WASHINGTON - Today, the Human Rights Campaign (HRC) Foundation, the educational arm of the nation’s largest lesbian, gay, bisexual, transgender and queer (LGBTQ) civil rights organization, joined with the Treatment Action Group (TAG) and the Fair Pricing Coalition (FPC) in launching #FairDrugPricesNow, a public education and outreach campaign to mobilize LGBTQ people and their allies to address the alarming rise of prescription drug prices in the United States.
The campaign launches as public debate and outrage is increasing around the costs of prescription drugs and the dire and sometimes deadly health consequences that can follow when vital medicines become too expensive for many patients who desperately need them. The centerpiece of the campaign is a video that lays out the unfair system of drug pricing in the United States and the disproportionate effect it has on LGBTQ people, those living with and affected by HIV, and, in particular, individuals at the intersection of those identities.
“No family should have to choose between paying for medicine or putting food on their table, but, more and more, patients and consumers are being priced out of lifesaving and necessary care,” said Mary Beth Maxwell, HRC’s Senior Vice President for Programs, Research, and Training. “We are proud to join with the Treatment Action Group and Fair Pricing Coalition to mobilize our communities in support of common-sense reforms to ensure that every person can access the care they need to live and thrive. Our outrage at needlessly inflated drug prices must be channeled into calls for change and a desire for action that reflects the urgent reality faced by so many families.”
The #FairDrugPricesNow campaign is made possible with generous support from the Elton John AIDS Foundation
“Over the years, we have seen HIV and hepatitis drug prices rise to unsustainable levels. There have been numerous Congressional investigations and a comprehensive report issued by the Senate Finance Committee on this issue, but nothing has really changed to date,” said Lynda Dee, FPC Co-Chair. “Thus, there is a need to raise awareness and mobilize the LGBTQ community to address this continuing crisis. We have a long and successful history of self-education and activism. Now is the time to turn our attention to unsustainable drug pricing and price increases.”
"Rapidly escalating drug pricing trends cannot continue,” said Tim Horn, HIV Project Director of TAG and an FPC member. ”In 2016, federal spending on HIV and AIDS care and treatment will be in the ballpark of $26.4 billion. Our National HIV and AIDS Strategy aims to increase the percentage of people diagnosed with HIV who are on antiretroviral regimens and virally suppressed to at least 80 percent. Nationally, we’re only halfway there. If we’re to end HIV as an epidemic in the U.S., some things are going to need to change—runaway drug pricing being at the top of the list.”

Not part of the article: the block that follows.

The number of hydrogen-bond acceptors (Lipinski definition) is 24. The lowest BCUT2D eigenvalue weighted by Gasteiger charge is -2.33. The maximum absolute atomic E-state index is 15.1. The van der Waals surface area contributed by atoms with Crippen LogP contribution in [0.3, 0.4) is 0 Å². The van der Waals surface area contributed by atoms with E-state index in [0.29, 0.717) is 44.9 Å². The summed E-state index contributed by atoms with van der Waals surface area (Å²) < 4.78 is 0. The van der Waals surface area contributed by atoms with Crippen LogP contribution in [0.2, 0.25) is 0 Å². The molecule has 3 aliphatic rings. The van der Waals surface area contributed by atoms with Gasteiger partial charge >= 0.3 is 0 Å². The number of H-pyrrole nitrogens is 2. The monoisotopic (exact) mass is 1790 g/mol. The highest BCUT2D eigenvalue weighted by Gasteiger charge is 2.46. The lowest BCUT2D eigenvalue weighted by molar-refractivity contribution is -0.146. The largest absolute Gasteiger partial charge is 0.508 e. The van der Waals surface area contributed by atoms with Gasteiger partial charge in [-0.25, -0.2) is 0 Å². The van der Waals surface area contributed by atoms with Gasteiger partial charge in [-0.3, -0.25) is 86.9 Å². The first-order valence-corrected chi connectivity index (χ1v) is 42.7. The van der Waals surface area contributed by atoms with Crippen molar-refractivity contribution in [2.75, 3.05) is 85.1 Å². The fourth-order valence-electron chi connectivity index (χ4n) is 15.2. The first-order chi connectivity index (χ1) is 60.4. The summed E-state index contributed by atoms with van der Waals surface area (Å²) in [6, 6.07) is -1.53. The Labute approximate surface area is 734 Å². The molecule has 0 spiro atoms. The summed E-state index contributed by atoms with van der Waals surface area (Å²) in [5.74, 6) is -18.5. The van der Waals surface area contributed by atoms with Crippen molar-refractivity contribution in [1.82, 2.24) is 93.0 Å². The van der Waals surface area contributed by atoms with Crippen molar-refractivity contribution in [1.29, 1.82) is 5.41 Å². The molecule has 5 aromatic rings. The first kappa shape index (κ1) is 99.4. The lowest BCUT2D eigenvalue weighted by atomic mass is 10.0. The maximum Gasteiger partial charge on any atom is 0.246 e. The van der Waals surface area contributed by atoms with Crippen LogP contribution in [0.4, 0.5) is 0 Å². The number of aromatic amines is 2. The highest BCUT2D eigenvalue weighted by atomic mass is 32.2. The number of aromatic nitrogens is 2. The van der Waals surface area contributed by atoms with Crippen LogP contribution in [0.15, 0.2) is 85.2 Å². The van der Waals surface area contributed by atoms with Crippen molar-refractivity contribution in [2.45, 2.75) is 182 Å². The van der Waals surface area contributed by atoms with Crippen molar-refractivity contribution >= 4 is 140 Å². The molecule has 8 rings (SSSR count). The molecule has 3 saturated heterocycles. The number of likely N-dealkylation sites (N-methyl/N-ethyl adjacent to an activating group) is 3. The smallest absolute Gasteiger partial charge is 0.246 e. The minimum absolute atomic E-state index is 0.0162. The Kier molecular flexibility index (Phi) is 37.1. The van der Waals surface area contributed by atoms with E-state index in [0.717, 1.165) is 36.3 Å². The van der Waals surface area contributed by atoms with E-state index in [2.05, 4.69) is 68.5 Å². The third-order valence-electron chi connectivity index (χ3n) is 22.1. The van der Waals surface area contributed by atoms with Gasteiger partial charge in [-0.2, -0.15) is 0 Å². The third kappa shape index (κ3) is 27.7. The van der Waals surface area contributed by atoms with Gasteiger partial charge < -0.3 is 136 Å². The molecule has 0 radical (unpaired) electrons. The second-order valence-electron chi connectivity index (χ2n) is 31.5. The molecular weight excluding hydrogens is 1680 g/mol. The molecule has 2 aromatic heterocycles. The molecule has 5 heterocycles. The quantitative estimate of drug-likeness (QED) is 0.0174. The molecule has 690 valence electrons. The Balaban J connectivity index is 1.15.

The #FairDrugPricesNow campaign calls for several steps to combat rising prescription drug prices. They include increasing transparency by requiring drug companies to disclose pricing for government-funded programs including Medicare and Medicaid, and to reveal the actual cost of research and development of particular drugs.
Last fall, Martin Shkreli, then-CEO of Turing Pharmaceuticals, came under intense public scrutiny when his company increased the price of Daraprim, a crucial and often life-saving drug frequently used by people living with HIV and pregnant people, by more than 5000% overnight. HRC slammed Shkreli and called for a Congressional investigation into Turing’s price gouging. Several other pharmaceutical companies have faced similar controversy, including Mylan for a recent six-fold price increase for its essential EpiPen.
To learn more about the #FairDrugPricesNow campaign, visit http://www.hrc.org/campaigns/fairdrugpricesnow.
The Human Rights Campaign is America’s largest civil rights organization working to achieve equality for lesbian, gay, bisexual, transgender and queer people. HRC envisions a world where LGBTQ people are embraced as full members of society at home, at work and in every community.
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